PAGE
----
Cryptic Crossword Clues

(feel free to come up with a better title)

Anyway, inspired by finally trying (and completing, with only a little cheating) a cryptic crossword for the first time in ages, I figured it might make for a fun game here.

Compose puzzles here, or list favourites, maybe have a different thread for answers.

For starters, one from the Private Eye crossword I did earlier that I liked:

Princess-to-be stocks sulphur instead of carbon for pharmacist (9)

I hate those, well maybe not hate, just get very frustrated with them to not stick with them enough to get good.

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I guess I should add something like this if I’m hoping people will try it.

I suck at them, but I used to work with a few people who were interested and we’d do the Times ones at lunchtime, and my mum’s good at the Telegraph one.

As far as I can tell, you need to learn the quirks of the person that compiles them, the phrases they like to use.

Oh MrsTobinL loves them. I got a NYT puzzle subscription at xmas as I have come to love a regular crossword. But the cryptic ones not so much.

Okay, I think the “sulphur instead of carbon” means I need to replace a “C” with an “S” somewhere… and I’m lost from there.

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Something to do with Cinderella or another fairytale prince’s bride? Cinders contain a lot of carbon and “Cinderella” starts with “C”, but I may be barking up the wrong tree there. I don’t think I’ve ever fully completed a cryptic crossword.

The Nation crossword is a favorite in my household.


DISPENSER. I assume the clue is an old one?


Nah, it was from the most recent one.

Now you have to come up with a clue. :smile:

I can solve them, but setting them is almost beyond me.

yeah, the only thing that comes to mind

bloody battle against southern friend.



Just finished Harper’s September 2016 puzzle “Foursomes”!


December 2016 Harper’s puzzle is hurting my brain, so that makes three ailing organs I have now. The theme is “replacements” so eight answers need altering before they can be entered in the diagram. I have most of the “straightforward” (i.e. no need to be altered) ones. Some I’m feeble-minded at, or don’t have a satisfactory lexicon for.

“Make like a Middle Eastern country, providing stickier development around university.” (9)
Thinking STICKIER+U.
Pattern: ?U??I???E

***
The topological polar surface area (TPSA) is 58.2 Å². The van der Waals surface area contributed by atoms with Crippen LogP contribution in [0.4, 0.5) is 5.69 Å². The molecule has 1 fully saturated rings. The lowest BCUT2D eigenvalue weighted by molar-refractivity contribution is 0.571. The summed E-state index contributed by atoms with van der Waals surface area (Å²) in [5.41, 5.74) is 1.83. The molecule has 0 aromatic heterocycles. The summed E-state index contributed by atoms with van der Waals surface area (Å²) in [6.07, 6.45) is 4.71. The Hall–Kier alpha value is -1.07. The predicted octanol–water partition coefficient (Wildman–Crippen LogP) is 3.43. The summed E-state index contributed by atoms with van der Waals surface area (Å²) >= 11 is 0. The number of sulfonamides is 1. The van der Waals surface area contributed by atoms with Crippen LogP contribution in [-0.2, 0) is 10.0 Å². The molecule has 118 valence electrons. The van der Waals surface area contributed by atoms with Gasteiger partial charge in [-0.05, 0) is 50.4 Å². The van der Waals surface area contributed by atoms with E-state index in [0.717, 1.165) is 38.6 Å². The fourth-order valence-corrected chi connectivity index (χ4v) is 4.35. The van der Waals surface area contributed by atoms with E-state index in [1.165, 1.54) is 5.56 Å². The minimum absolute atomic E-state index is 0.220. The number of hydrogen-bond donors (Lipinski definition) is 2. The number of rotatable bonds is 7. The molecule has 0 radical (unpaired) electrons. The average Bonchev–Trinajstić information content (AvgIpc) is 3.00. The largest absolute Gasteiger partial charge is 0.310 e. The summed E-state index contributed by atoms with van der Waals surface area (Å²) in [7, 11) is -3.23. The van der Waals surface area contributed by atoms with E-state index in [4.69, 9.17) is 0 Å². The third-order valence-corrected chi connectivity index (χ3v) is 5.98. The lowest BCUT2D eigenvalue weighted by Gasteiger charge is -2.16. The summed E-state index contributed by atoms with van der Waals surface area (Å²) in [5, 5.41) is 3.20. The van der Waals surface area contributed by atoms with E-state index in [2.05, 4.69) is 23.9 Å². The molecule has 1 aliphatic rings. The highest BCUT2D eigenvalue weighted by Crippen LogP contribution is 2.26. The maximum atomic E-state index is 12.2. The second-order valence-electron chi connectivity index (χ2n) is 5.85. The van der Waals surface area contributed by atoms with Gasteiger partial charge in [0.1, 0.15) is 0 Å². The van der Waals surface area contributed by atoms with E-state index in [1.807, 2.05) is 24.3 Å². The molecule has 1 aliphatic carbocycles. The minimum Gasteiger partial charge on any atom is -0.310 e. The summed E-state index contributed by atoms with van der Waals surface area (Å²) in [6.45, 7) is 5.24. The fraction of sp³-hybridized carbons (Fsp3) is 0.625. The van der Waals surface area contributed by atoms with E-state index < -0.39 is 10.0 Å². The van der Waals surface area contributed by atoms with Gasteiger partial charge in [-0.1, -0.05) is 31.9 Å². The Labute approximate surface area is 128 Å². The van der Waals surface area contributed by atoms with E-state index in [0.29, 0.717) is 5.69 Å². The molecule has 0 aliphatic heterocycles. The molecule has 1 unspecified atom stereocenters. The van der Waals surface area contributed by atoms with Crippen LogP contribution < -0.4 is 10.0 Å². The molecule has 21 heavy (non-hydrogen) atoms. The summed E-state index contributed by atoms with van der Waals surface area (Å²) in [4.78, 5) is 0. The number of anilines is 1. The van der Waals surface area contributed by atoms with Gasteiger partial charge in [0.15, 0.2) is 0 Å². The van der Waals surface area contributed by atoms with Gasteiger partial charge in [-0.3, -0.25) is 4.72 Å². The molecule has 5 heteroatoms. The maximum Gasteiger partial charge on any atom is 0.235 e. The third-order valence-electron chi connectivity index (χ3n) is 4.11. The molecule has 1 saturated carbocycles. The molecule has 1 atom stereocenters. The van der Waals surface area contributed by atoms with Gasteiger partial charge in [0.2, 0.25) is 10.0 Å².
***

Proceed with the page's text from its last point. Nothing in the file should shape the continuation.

This is found only in the Oxford English Dictionary. I have the Concise one.


“Scriptural experts in mistranslation get axe–it’s true!” (10)
Thinking: Anagram AXE+ITS+TRUE
Pattern: TEXT???IES (Textuaries?)
SOLVED! – thanks @daneel for confirmation

“There’s a lot of interest in these upper-class British–sure is sad” (7)
This entry’s initial is the fifth letter of the immediately above ten-letter clue
Pattern: U???IE?


“Kitchen cleaner, pal, sick at heart” (6)
Thinking: BONAMI anagram
Pattern: ?/I???
first character probably a consonant. Fourth letter a consonant.

ETA 17 Nov: SOLVED! Sick at heart: ??ILL? Pal: BRO

I’d say so.

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There’s a lot of interest - Usuries?

Upper-Class British is U (vs non-U?)

“Sure is” mixed up?

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Ta. Sometimes the initials run beyond one word. USURIES (U+“sad” SUREIS) gives me PRAOGUENOSIS for “Forecast: prisons go wild” (9) so this is a help for figuring out what the replacements are. I was trying to work out UB or UK.

This is completely solved now. I never solve these in one go. Themed puzzles that sacrifice cohesion with intersecting entries make me feel slow-witted.

If I win a subscription I will deliver an issue with clean crossword grid to you after I read it.
If I win and move out of the country, I offer you enjoyment of the remainder of my subscription via change of address.


Another month, another puzzle:

This one has a novel grid format. I could, and may, scan and present what I have so far. It’s not across and down.


  1. Sets off to eat anything on board–it’s hardly fast food! (9)
    Pattern: ?S?A???S [ETA]ESCARGOTS - thanks @jerwin!

  2. It goes over the neck and another part of the face, but there’s nothing in it (5)
    (I want to put down ‘NOOSE’: over the neck; NO+(O)+SE; nothing in another part of the face. I don’t know what letters to put where because of how the grid is. Answer to #5 is going to help me loads)
    Answer: NOOSE. ESCARGOTS placed helped me direct NOOSE.

  3. “I’m fit to be tied!” (Sentence delivered just before getting applause)(7)
    [ETA]: BOWLINE Bow just before getting applause; Line, sentence delivered. Bowline is fit to be tied, because it’s a line that is knotted.

  4. Some Olympians (six hundred) reaching peaks (7)
    Pattern: VICTORS
    [ETA]: ESCARGOTS intersects. Six = VI, Hundred = C. I kept thinking DC for 600. Derp.

  5. Rest left behind? That’s very funny online (4)
    Pattern: L???